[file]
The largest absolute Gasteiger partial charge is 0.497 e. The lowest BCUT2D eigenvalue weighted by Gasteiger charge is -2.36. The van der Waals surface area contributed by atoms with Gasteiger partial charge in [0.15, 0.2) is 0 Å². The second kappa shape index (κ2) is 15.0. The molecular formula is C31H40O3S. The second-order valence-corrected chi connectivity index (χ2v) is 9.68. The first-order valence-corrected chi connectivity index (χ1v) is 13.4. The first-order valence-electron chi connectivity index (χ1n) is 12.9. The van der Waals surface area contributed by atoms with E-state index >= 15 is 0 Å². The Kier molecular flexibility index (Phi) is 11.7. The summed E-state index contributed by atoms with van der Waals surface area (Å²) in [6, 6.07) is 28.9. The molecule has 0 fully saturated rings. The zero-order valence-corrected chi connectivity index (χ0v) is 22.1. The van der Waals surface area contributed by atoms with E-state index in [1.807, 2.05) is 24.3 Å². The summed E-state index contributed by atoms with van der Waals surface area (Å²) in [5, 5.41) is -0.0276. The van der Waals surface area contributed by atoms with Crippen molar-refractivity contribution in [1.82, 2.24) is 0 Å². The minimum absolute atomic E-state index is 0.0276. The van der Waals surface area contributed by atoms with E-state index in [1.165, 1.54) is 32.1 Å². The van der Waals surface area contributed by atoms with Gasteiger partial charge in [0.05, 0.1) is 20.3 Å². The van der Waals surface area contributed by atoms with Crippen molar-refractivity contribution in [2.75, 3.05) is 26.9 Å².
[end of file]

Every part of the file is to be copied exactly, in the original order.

The largest absolute Gasteiger partial charge is 0.497 e. The lowest BCUT2D eigenvalue weighted by Gasteiger charge is -2.36. The van der Waals surface area contributed by atoms with Gasteiger partial charge in [0.15, 0.2) is 0 Å². The second kappa shape index (κ2) is 15.0. The molecular formula is C31H40O3S. The second-order valence-corrected chi connectivity index (χ2v) is 9.68. The first-order valence-corrected chi connectivity index (χ1v) is 13.4. The first-order valence-electron chi connectivity index (χ1n) is 12.9. The van der Waals surface area contributed by atoms with E-state index >= 15 is 0 Å². The Kier molecular flexibility index (Phi) is 11.7. The summed E-state index contributed by atoms with van der Waals surface area (Å²) in [6, 6.07) is 28.9. The molecule has 0 fully saturated rings. The zero-order valence-corrected chi connectivity index (χ0v) is 22.1. The van der Waals surface area contributed by atoms with E-state index in [1.807, 2.05) is 24.3 Å². The summed E-state index contributed by atoms with van der Waals surface area (Å²) in [5, 5.41) is -0.0276. The van der Waals surface area contributed by atoms with Crippen molar-refractivity contribution in [1.82, 2.24) is 0 Å². The minimum absolute atomic E-state index is 0.0276. The van der Waals surface area contributed by atoms with E-state index in [1.165, 1.54) is 32.1 Å². The van der Waals surface area contributed by atoms with Gasteiger partial charge in [0.05, 0.1) is 20.3 Å². The van der Waals surface area contributed by atoms with Crippen molar-refractivity contribution in [2.75, 3.05) is 26.9 Å².